The students gathered to see milo perform at SEE’s annual Terpstock event Sunday probably didn’t know 26-year-old Rory Ferreira’s performances under the name might be coming to an end.

“Lately I’ve been thinking I should make one last milo record and then totally abandon the project,” he said an interview before his performance. “I feel like I’ve put in the work to be a fully formed artist … but now would be the time to make a move and establish myself for real. I just feel like I’ve been developing in public for the last seven years.”

Ferreira says you can call his genre “afronowism, neohoodoo or abomunistlite,” but “rap” is fine, too. His career is still in the prelude, he says, although he’s not sure what comes next.

“I would want to do some shit where I’m not wearing clothes I normally wear. There would be an obvious line of demarcation between that rap entity and my life,” he said. “I don’t know what that would look like yet because I’m not interested in creating characters. I’m way more interested in creating places.”

Chicago rapper Noname was supposed to headline Student Entertainment Event’s spring festival but she canceled Sunday morning due to illness, SEE said in a statement. So milo became the final performer to take the stage set up in Stamp Student Union’s Grand Ballroom — instead of its usual outdoor location — due to weather concerns.

“I have no objective other than to dodge the police you have stationed outside the door,” he said. “I’m just going to do these raps and get home safely.”

The faint smell of marijuana grew to fill the room as students moved closer to the stage. Milo let out a long, piercing laugh into the microphone, jumping and swaying as he rapped. Between his own beats, he made conversation with the audience and asked if he could get one of the free T-shirts SEE handed to students. He asked how long he was contractually obligated to perform, and then continued with thunderous, repetitive existentialism.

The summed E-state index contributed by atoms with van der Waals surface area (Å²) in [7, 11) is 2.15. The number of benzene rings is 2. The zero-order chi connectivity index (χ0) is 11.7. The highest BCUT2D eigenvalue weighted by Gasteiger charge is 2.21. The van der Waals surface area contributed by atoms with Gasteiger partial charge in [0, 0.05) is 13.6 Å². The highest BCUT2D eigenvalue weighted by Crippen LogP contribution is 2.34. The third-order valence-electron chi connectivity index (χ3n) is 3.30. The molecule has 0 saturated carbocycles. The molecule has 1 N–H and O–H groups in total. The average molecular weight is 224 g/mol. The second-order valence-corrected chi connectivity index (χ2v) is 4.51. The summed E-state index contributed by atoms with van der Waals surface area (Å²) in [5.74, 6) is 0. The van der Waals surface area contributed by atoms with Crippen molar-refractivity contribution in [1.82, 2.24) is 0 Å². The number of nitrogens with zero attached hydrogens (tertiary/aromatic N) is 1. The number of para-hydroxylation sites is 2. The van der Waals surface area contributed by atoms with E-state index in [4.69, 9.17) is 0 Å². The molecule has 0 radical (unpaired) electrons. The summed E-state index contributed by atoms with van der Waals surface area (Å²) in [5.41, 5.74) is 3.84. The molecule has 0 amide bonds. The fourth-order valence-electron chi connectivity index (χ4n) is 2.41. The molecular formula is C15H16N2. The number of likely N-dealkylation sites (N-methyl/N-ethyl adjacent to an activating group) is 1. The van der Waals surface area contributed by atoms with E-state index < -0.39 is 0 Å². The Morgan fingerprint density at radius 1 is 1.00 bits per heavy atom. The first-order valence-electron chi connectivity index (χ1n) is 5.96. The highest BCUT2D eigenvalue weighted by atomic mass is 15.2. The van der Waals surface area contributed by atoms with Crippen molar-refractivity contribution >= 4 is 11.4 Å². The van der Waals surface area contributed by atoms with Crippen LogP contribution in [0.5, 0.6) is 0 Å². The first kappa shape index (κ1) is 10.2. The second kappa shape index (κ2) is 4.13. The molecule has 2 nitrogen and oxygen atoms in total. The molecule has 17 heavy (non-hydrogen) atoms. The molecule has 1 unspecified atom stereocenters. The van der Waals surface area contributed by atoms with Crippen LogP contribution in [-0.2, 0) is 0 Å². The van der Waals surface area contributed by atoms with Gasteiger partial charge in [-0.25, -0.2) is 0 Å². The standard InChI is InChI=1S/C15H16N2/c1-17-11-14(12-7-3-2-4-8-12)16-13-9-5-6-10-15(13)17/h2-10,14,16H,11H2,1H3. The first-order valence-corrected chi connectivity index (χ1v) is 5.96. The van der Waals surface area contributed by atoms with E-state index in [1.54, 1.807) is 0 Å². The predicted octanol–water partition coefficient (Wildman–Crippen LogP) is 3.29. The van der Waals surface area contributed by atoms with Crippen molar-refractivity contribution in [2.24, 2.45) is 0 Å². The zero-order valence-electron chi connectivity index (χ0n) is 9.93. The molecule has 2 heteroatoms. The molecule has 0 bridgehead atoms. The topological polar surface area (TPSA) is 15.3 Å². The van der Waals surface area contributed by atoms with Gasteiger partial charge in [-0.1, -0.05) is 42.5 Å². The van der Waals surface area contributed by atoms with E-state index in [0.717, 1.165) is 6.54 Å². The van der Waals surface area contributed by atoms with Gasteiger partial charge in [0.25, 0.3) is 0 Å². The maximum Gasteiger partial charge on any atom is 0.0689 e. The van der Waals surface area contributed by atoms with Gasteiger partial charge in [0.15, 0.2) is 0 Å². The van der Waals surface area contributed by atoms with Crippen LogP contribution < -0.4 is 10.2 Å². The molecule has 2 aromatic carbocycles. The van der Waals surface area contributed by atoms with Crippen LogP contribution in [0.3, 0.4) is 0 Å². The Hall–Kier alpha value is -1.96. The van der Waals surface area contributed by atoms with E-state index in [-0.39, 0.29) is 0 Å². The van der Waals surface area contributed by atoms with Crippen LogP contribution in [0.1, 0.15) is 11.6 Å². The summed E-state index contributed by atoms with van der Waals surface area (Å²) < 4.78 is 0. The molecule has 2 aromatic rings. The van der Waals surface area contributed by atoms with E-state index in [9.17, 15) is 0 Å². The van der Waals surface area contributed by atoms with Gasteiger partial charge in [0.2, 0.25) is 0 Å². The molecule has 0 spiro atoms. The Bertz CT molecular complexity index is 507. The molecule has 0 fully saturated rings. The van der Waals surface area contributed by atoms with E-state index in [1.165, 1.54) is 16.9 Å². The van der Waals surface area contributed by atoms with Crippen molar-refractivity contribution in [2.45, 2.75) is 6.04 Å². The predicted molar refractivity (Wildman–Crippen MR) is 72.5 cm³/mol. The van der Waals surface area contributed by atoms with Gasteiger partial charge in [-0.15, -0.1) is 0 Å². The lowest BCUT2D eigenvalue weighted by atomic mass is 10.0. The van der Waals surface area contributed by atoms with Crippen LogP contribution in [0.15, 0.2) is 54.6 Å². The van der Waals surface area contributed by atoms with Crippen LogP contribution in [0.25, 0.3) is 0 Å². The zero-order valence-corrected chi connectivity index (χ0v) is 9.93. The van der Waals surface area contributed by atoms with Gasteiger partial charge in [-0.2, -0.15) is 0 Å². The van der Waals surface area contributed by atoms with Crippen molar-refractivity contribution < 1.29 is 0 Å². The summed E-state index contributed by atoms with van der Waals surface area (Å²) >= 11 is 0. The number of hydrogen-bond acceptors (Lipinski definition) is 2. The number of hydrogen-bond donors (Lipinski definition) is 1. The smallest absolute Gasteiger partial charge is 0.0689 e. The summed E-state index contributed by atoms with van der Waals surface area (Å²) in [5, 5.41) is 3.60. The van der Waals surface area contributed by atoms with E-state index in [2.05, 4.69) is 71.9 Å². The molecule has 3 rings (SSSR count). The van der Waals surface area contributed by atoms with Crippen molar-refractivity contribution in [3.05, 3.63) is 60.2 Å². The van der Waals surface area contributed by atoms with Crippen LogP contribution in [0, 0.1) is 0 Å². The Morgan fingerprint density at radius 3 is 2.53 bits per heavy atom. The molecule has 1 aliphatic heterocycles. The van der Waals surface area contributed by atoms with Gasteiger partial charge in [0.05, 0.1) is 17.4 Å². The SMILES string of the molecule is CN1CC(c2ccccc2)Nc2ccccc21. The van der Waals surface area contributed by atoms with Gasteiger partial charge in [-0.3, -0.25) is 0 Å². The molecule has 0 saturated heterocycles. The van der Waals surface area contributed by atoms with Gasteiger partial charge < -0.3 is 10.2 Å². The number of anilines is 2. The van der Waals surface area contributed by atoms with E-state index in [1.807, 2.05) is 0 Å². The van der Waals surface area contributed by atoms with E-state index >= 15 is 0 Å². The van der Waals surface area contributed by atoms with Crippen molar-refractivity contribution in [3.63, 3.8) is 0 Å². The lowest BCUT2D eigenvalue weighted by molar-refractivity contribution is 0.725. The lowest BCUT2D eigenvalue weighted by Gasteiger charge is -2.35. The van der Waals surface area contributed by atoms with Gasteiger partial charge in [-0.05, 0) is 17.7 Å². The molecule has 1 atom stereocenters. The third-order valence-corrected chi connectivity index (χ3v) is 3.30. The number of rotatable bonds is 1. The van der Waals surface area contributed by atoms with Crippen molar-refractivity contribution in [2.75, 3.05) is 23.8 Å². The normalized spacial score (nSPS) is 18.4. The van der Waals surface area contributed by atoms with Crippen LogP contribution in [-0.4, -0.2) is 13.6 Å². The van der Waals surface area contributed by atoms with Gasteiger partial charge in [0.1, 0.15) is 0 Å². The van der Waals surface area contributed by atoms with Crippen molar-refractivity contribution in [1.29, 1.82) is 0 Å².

Milo, who said he has no routines and no set list, only recently began to like audiences.

“The last three years I was in a space where I would get on stage I would feel immediately antagonistic to the audience … just really wanting to mess with the crowd, mess with how they see a rapper, how they think about rap, just fuck with their head,” he said. “In the last few months, I’ve started to feel more like I should focus my intentions on creating peace in the crowd.”

The rapper considers Chicago his hometown, although he now lives in Maine where he opened a record store this month. He studied philosophy at St. Norbert College in Wisconsin for three years.

“Often I wonder what if I had never gone. I would have had three additional years rapping. Dropping out for me was absolutely the right thing to do,” he said.

Milo was preluded by an afternoon of performances including student acts Joe Garner & the Produce Section, aj iaN, syl and D.C. band Shaed.

“I came for the big names. I didn’t know there was going to be student acts, but I liked them as well,” said freshman Henry Cikanek, a letters and sciences student.

But it was milo’s nontraditional style that made the evening enjoyable for freshman computer science major Oluwatomi Olusina.

“When I go to a concert, I expect a certain thing, but he wasn’t that,” he said. “You need to switch it up every once in a while.”